2. We do not have 10% of our population (which would mean about 32 million) incarcerated. It's closer to 2%.

  3. If a class action suit or other manner of retribution is possible, count me in. I have email and voicemail from the man. He colluded with opposing counsel, I am certain. My case was damaged so severely it nearly lost me everything and I am still paying dearly.

  4. There's probably a lot of blame that can be cast around for Indiana Tech's abysmal bar passage rate this last February. The folks who decided that Indiana, a state with roughly 16,000 to 18,000 attorneys, needs a fifth law school need to question the motives that drove their support of this project. Others, who have been "strong supporters" of the law school, should likewise ask themselves why they believe this institution should be supported. Is it because it fills some real need in the state? Or is it, instead, nothing more than a resume builder for those who teach there part-time? And others who make excuses for the students' poor performance, especially those who offer nothing more than conspiracy theories to back up their claims--who are they helping? What evidence do they have to support their posturing? Ultimately, though, like most everything in life, whether one succeeds or fails is entirely within one's own hands. At least one student from Indiana Tech proved this when he/she took and passed the February bar. A second Indiana Tech student proved this when they took the bar in another state and passed. As for the remaining 9 who took the bar and didn't pass (apparently, one of the students successfully appealed his/her original score), it's now up to them (and nobody else) to ensure that they pass on their second attempt. These folks should feel no shame; many currently successful practicing attorneys failed the bar exam on their first try. These same attorneys picked themselves up, dusted themselves off, and got back to the rigorous study needed to ensure they would pass on their second go 'round. This is what the Indiana Tech students who didn't pass the first time need to do. Of course, none of this answers such questions as whether Indiana Tech should be accredited by the ABA, whether the school should keep its doors open, or, most importantly, whether it should have even opened its doors in the first place. Those who promoted the idea of a fifth law school in Indiana need to do a lot of soul-searching regarding their decisions. These same people should never be allowed, again, to have a say about the future of legal education in this state or anywhere else. Indiana already has four law schools. That's probably one more than it really needs. But it's more than enough.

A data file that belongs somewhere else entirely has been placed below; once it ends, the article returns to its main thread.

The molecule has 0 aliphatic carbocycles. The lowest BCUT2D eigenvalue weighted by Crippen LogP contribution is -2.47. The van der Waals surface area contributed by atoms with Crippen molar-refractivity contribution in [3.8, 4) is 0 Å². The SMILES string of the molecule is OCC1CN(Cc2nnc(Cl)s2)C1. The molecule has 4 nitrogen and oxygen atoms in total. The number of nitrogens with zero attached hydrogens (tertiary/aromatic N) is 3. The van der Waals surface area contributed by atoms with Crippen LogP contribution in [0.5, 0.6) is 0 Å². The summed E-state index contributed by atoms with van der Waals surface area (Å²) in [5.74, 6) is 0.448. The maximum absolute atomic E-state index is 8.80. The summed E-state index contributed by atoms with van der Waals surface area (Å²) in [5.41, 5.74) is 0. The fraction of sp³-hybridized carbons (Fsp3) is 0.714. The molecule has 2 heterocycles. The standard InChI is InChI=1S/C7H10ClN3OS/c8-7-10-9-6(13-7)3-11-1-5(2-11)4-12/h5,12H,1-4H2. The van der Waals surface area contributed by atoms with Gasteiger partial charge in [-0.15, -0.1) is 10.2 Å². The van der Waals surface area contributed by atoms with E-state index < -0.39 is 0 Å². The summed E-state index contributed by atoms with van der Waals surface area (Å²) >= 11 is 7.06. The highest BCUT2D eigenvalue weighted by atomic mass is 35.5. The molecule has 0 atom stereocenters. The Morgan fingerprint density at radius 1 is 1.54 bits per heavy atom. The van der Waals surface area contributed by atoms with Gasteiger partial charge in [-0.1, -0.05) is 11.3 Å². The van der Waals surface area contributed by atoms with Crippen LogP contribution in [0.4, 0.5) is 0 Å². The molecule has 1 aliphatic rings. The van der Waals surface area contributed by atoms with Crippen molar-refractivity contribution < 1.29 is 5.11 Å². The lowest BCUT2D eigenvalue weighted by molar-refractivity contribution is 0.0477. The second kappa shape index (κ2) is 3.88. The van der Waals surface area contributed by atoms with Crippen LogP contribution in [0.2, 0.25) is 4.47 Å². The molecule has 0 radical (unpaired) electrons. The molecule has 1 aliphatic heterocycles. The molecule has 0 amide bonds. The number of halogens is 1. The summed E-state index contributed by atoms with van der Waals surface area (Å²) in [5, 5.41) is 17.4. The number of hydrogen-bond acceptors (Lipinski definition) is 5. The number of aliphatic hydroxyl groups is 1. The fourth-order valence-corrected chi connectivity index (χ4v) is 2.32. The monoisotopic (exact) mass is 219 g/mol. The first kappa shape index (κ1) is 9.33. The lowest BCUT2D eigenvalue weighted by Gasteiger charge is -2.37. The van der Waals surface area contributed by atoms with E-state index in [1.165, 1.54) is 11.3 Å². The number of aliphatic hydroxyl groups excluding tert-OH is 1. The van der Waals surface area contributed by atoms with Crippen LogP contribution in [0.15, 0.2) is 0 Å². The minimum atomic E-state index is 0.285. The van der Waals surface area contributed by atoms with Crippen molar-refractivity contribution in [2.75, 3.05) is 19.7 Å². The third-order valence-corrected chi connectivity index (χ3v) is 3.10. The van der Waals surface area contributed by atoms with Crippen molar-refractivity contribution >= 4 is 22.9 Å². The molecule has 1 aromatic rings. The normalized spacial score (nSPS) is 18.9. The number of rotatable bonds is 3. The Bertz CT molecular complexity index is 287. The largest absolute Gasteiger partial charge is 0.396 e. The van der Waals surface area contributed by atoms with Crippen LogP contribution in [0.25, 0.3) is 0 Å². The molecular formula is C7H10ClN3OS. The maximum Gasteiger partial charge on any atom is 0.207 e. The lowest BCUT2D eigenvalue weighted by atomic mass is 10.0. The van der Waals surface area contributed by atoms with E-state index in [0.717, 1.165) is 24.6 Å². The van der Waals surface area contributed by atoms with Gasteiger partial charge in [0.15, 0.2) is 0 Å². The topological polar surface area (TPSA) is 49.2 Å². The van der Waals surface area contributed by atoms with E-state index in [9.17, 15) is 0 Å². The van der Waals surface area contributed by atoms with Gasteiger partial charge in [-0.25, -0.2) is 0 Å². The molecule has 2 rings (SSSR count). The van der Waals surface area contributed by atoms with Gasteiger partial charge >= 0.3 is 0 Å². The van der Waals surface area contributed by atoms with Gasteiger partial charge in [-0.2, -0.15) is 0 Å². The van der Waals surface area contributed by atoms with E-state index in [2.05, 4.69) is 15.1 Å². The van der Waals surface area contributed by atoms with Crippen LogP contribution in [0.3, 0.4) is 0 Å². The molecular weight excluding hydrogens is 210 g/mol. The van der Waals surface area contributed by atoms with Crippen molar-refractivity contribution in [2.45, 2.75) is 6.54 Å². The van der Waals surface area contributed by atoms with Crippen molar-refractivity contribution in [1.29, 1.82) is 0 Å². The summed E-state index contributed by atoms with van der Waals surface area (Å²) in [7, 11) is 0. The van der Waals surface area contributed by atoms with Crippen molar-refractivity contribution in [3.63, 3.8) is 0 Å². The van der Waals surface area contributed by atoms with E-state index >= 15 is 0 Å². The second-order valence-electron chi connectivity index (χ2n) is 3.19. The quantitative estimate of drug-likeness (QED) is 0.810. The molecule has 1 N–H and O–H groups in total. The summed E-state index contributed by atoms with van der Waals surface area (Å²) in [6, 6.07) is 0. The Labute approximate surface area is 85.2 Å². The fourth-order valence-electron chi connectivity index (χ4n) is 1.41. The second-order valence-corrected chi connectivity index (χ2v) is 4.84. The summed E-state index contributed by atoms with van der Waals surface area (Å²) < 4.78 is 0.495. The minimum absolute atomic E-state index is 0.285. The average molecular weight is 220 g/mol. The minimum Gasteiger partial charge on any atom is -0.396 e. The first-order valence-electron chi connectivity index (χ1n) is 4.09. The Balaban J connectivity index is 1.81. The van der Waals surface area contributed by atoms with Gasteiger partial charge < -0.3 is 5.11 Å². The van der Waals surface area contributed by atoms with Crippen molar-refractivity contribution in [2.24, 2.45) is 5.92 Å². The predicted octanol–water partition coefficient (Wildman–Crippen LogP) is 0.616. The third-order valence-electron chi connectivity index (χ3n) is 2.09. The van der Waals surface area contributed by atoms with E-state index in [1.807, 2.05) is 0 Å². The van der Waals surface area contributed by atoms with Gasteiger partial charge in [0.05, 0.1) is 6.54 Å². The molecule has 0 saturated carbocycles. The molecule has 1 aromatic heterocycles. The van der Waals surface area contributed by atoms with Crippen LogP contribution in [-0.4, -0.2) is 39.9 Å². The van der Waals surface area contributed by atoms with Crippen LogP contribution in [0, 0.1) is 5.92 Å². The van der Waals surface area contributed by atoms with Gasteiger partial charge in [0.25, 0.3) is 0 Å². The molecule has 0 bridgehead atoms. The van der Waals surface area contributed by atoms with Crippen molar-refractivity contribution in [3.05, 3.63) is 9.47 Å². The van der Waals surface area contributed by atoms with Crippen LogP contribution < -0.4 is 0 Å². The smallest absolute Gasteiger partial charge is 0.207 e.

5. This man Steve Hubbard goes on any online post or forum he can find and tries to push his company. He said court reporters would be obsolete a few years ago, yet here we are. How does he have time to search out every single post about court reporters and even spy in private court reporting forums if his company is so successful???? Dude, get a life. And back to what this post was about, I agree that some national firms cause a huge problem.